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  • Eugene McGarrell

Cathedrals and Cafes: Why your current management structure is not fit for the #futureofwork

The Industrial Revolution provided the context for today’s paradigm of management. Newton’s laws on physics underpinned the view that tasks could be organised, predetermined and “managed” to improve productivity.

This model was successful in the factories where more widgets made faster on lower wages created more parts at cheaper rates, increased profits, happier shareholders and a growing economy. It also led to a growing union movement as the human impact of production was clearly secondary to profits.

“Cause and effect” is easy to establish in a technical world. A world that is focused on manufacturing “things”. But that world is rapidly vanishing as technology automates manufacturing and bureaucracy. The #futureofwork is already here.

Yet the management model is firmly in place within the bowels of corporate, government and not for profit organisations. This is where the power lies and this is where innovation is stunted, creativity is undermined, and opportunities are lost.

Humans continue to strive for power, to fight for the alpha position and to beat their chest at the highest vantage point. Management structures sustain that ritual and politics provides the fuel to keep that mode of organisation alive. I mean, who doesn’t like the politics, right?

Physics is no longer the science we should base our organisational structures. Except for the humans at the top of the pile, the hierarchy of management does not provide the optimum environment for people to create opportunities for the organisation in this complex context of systems and community. We need to get inspiration from the sciences of mathematics and chemistry.

Automation of tasks are driven by algorithms. Algorithms are not new; they have been around since the year dot. An algorithm is a recipe for bread, it’s a standing operational procedure at a factory and it’s the software behind spreadsheets. Today’s technology is creating complex and self-learning algorithms which will over time take over more and more work from humans. We live in interesting times.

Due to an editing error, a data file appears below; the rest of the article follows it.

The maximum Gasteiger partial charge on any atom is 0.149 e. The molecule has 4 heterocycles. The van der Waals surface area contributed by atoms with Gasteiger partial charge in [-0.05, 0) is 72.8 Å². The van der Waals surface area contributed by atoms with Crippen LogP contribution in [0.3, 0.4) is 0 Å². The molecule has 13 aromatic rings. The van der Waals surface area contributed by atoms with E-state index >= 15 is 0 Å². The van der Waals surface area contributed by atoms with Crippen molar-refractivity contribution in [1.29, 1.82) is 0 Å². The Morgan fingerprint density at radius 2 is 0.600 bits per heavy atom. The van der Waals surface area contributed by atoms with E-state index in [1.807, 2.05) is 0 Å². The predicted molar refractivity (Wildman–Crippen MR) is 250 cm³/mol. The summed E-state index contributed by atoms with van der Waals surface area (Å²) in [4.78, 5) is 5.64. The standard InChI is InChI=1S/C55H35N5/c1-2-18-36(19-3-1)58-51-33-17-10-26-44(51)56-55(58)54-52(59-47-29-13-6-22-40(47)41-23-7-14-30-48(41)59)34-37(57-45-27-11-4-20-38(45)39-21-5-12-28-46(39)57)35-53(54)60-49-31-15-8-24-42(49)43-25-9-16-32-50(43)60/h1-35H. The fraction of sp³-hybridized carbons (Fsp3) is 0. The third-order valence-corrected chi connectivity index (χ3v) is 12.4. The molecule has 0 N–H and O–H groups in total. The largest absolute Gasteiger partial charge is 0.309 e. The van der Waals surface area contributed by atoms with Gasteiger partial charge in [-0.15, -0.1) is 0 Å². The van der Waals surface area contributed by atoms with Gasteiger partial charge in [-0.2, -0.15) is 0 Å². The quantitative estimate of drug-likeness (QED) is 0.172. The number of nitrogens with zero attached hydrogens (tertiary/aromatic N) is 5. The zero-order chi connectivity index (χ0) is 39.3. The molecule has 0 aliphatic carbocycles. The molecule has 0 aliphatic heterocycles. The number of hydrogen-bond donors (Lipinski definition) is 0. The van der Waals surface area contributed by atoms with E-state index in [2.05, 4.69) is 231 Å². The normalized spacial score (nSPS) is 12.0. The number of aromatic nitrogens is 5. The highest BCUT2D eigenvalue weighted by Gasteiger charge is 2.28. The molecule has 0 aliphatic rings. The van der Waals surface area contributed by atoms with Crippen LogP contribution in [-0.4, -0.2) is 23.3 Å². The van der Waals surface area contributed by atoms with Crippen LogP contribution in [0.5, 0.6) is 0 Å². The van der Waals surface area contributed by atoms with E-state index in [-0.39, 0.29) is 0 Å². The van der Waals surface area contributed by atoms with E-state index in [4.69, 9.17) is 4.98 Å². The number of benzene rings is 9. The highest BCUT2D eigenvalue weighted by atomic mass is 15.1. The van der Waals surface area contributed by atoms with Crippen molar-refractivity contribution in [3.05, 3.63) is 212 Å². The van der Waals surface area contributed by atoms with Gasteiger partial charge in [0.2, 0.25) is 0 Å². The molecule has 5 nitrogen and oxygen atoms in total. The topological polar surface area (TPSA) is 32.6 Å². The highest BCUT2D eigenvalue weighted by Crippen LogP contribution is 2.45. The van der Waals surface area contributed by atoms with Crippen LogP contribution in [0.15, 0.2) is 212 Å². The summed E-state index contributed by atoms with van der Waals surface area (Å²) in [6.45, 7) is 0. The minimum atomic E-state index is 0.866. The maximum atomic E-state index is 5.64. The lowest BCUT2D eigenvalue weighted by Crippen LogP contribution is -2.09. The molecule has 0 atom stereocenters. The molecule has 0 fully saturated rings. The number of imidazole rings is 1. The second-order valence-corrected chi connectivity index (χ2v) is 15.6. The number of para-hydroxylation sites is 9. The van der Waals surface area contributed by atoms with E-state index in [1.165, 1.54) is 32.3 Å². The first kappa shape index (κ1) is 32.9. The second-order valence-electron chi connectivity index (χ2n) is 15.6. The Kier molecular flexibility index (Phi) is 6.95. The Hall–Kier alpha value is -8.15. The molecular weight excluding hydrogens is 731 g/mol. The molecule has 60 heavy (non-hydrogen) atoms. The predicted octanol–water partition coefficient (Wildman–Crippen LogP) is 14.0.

An artificial intelligence machine can learn the game of chess and learn how to play chess beyond the level of chess masters in about an hour. But can it learn to love? Can it learn to empathise? Can it learn to connect with others?

Yet the pervasive management paradigm continues to hold back the most advanced computing and sensory technology available, humans. We strive to effect change through structural plays to create obedience, discipline and compliance in humans which in effect sustains the status quo and current performance.

In order to survive and hold on to power, organisations and managers need to sustain the problem they were set up to solve.

The opportunity in today’s #futureofwork context is to effect change by letting go of power and liberating people to realise the potential of their passion, intelligence and imagination. Each person in the workplace has a more advanced set of algorithms coupled with a sense making ability that machines cannot replicate. The human within the organisation needs to be uncoupled from the management matrix that is holding her back.

The sense making is the chemistry. The head, the heart and the gut sense the environment and computes the best option from millions of possibilities. Relationships underpin effectiveness, the networks we create provide the opportunities to create, to innovate and to execute. Humans do this extremely well. We are social animals; we need to belong to tribes. Tribes make things happen, humans in isolation do not survive.

Manufactured tribes created by management have limited potential. Formal authority is undermined if the tribe does not appoint that leader. Delegated tasks are completed to a point. Outcomes are not achieved to their full potential. Self-agency and autonomy are stripped away and so is the energy for the work at hand.

Tribes that emerge from social interaction, from shared passions and from shared values get things done. They are driven by their sense of ownership of the goal and by their sense of self agency. Magic happens when people get together to form a tribe with a shared goal.

Cathedrals provided a sense of power for the church. They sucked in all the wealth in the form of gold, created symbols of worship for the poor and provided hallways of power for the popes, cardinals and bishops. But the pubs and cafes are where the real conversations took place. These were the places people got together to share their stories, form tribes and organise revolutions.

While the people in power sit in their cathedrals, their palaces, their government departments and plush agile working offices without connecting with the pubs, cafes, community centres and customers they will continue to perpetuate the status quo until one day they become irrelevant.

The focus of the #futureofwork is not technology. Technology will look after itself. The focus should be on how to unleash the human potential of the workforce. Human potential cannot be automated. Organisations need to be outward looking, authentically engaging the “cafes and pubs” (not as a PR exercise).

It’s time to let go of the management paradigm that constrains human potential. It’s time to allow the alchemy of natural tribes to emerge in order to realise the potential of organisations.

There is an opportunity to connect the “cathedral” with the “cafes and pubs”. I will explore that opportunity further in my next blog. In the meantime, I would love to hear your thoughts on the topic of the #futureofwork.

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